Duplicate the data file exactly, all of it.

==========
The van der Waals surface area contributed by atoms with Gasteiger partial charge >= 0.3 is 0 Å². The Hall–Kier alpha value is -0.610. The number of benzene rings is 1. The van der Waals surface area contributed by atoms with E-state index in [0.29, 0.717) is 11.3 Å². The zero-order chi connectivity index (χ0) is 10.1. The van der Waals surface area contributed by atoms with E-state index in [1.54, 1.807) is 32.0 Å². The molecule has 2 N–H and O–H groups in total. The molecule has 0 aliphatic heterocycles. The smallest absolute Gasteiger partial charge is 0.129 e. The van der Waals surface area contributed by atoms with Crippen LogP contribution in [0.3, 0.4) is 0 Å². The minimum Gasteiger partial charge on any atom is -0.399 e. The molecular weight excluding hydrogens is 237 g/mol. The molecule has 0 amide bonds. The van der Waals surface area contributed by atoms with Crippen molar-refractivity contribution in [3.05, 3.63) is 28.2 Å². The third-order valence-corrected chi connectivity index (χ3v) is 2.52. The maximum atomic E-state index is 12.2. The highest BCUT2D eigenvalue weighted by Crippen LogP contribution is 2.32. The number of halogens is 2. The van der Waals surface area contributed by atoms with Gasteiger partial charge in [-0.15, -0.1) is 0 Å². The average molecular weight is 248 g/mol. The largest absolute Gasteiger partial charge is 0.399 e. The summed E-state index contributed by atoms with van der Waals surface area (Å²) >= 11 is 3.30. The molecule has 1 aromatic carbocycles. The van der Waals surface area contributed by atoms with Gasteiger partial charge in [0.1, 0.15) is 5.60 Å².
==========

The van der Waals surface area contributed by atoms with Gasteiger partial charge >= 0.3 is 0 Å². The Hall–Kier alpha value is -0.610. The number of benzene rings is 1. The van der Waals surface area contributed by atoms with E-state index in [0.29, 0.717) is 11.3 Å². The zero-order chi connectivity index (χ0) is 10.1. The van der Waals surface area contributed by atoms with E-state index in [1.54, 1.807) is 32.0 Å². The molecule has 2 N–H and O–H groups in total. The molecule has 0 aliphatic heterocycles. The smallest absolute Gasteiger partial charge is 0.129 e. The van der Waals surface area contributed by atoms with Crippen LogP contribution in [0.3, 0.4) is 0 Å². The minimum Gasteiger partial charge on any atom is -0.399 e. The molecular weight excluding hydrogens is 237 g/mol. The molecule has 0 amide bonds. The van der Waals surface area contributed by atoms with Crippen molar-refractivity contribution in [3.05, 3.63) is 28.2 Å². The third-order valence-corrected chi connectivity index (χ3v) is 2.52. The maximum atomic E-state index is 12.2. The highest BCUT2D eigenvalue weighted by Crippen LogP contribution is 2.32. The number of halogens is 2. The van der Waals surface area contributed by atoms with Gasteiger partial charge in [-0.15, -0.1) is 0 Å². The average molecular weight is 248 g/mol. The largest absolute Gasteiger partial charge is 0.399 e. The summed E-state index contributed by atoms with van der Waals surface area (Å²) >= 11 is 3.30. The molecule has 1 aromatic carbocycles. The van der Waals surface area contributed by atoms with Gasteiger partial charge in [0.1, 0.15) is 5.60 Å².